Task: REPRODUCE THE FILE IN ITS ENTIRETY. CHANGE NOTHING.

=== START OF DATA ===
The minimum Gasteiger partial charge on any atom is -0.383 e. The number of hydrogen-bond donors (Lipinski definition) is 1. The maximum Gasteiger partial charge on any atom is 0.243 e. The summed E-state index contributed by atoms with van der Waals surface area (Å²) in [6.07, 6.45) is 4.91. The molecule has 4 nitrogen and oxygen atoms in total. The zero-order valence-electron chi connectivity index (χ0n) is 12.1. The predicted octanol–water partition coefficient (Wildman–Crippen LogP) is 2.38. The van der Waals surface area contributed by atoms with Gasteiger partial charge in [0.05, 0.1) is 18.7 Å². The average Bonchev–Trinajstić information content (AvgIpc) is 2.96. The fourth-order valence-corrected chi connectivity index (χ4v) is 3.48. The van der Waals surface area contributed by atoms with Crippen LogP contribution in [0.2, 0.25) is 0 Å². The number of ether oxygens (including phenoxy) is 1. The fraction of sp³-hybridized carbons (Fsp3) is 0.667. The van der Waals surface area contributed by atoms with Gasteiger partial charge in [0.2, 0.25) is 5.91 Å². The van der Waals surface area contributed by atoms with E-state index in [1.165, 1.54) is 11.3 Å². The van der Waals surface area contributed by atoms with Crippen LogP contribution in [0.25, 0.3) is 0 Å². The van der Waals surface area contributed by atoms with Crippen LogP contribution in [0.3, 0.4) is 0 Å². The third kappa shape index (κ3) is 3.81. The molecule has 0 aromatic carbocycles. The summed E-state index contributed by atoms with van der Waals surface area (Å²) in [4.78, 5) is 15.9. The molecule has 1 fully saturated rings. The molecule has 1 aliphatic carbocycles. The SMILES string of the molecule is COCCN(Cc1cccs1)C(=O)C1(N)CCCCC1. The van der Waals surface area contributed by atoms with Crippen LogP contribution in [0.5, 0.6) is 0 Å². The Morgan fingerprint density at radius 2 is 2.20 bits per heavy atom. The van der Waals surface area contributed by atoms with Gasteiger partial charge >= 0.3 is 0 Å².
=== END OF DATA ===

The minimum Gasteiger partial charge on any atom is -0.383 e. The number of hydrogen-bond donors (Lipinski definition) is 1. The maximum Gasteiger partial charge on any atom is 0.243 e. The summed E-state index contributed by atoms with van der Waals surface area (Å²) in [6.07, 6.45) is 4.91. The molecule has 4 nitrogen and oxygen atoms in total. The zero-order valence-electron chi connectivity index (χ0n) is 12.1. The predicted octanol–water partition coefficient (Wildman–Crippen LogP) is 2.38. The van der Waals surface area contributed by atoms with Gasteiger partial charge in [0.05, 0.1) is 18.7 Å². The average Bonchev–Trinajstić information content (AvgIpc) is 2.96. The fourth-order valence-corrected chi connectivity index (χ4v) is 3.48. The van der Waals surface area contributed by atoms with Crippen LogP contribution in [0.2, 0.25) is 0 Å². The number of ether oxygens (including phenoxy) is 1. The fraction of sp³-hybridized carbons (Fsp3) is 0.667. The van der Waals surface area contributed by atoms with Gasteiger partial charge in [0.2, 0.25) is 5.91 Å². The van der Waals surface area contributed by atoms with E-state index in [1.165, 1.54) is 11.3 Å². The van der Waals surface area contributed by atoms with Crippen LogP contribution in [0.25, 0.3) is 0 Å². The van der Waals surface area contributed by atoms with Crippen LogP contribution in [0.3, 0.4) is 0 Å². The third kappa shape index (κ3) is 3.81. The molecule has 0 aromatic carbocycles. The summed E-state index contributed by atoms with van der Waals surface area (Å²) in [4.78, 5) is 15.9. The molecule has 1 fully saturated rings. The molecule has 1 aliphatic carbocycles. The SMILES string of the molecule is COCCN(Cc1cccs1)C(=O)C1(N)CCCCC1. The van der Waals surface area contributed by atoms with Crippen LogP contribution in [0.5, 0.6) is 0 Å². The Morgan fingerprint density at radius 2 is 2.20 bits per heavy atom. The van der Waals surface area contributed by atoms with Gasteiger partial charge >= 0.3 is 0 Å².